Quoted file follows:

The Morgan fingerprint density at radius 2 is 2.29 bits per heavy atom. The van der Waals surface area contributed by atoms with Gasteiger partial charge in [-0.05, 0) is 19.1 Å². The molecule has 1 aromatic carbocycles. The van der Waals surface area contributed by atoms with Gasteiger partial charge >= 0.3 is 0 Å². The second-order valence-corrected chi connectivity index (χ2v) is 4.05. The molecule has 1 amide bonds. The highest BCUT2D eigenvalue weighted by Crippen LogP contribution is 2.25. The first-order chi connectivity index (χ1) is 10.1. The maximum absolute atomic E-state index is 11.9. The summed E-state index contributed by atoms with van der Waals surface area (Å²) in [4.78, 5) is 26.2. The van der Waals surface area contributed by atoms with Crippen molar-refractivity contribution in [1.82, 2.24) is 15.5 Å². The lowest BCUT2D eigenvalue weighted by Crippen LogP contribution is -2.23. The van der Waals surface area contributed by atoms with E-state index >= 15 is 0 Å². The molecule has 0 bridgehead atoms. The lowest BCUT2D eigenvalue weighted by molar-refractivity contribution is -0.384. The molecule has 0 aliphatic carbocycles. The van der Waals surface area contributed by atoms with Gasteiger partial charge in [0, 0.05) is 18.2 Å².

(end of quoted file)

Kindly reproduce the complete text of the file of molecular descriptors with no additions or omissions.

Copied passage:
The Morgan fingerprint density at radius 2 is 2.29 bits per heavy atom. The van der Waals surface area contributed by atoms with Gasteiger partial charge in [-0.05, 0) is 19.1 Å². The molecule has 1 aromatic carbocycles. The van der Waals surface area contributed by atoms with Gasteiger partial charge >= 0.3 is 0 Å². The second-order valence-corrected chi connectivity index (χ2v) is 4.05. The molecule has 1 amide bonds. The highest BCUT2D eigenvalue weighted by Crippen LogP contribution is 2.25. The first-order chi connectivity index (χ1) is 10.1. The maximum absolute atomic E-state index is 11.9. The summed E-state index contributed by atoms with van der Waals surface area (Å²) in [4.78, 5) is 26.2. The van der Waals surface area contributed by atoms with Crippen molar-refractivity contribution in [1.82, 2.24) is 15.5 Å². The lowest BCUT2D eigenvalue weighted by Crippen LogP contribution is -2.23. The van der Waals surface area contributed by atoms with E-state index >= 15 is 0 Å². The molecule has 0 bridgehead atoms. The lowest BCUT2D eigenvalue weighted by molar-refractivity contribution is -0.384. The molecule has 0 aliphatic carbocycles. The van der Waals surface area contributed by atoms with Gasteiger partial charge in [0, 0.05) is 18.2 Å².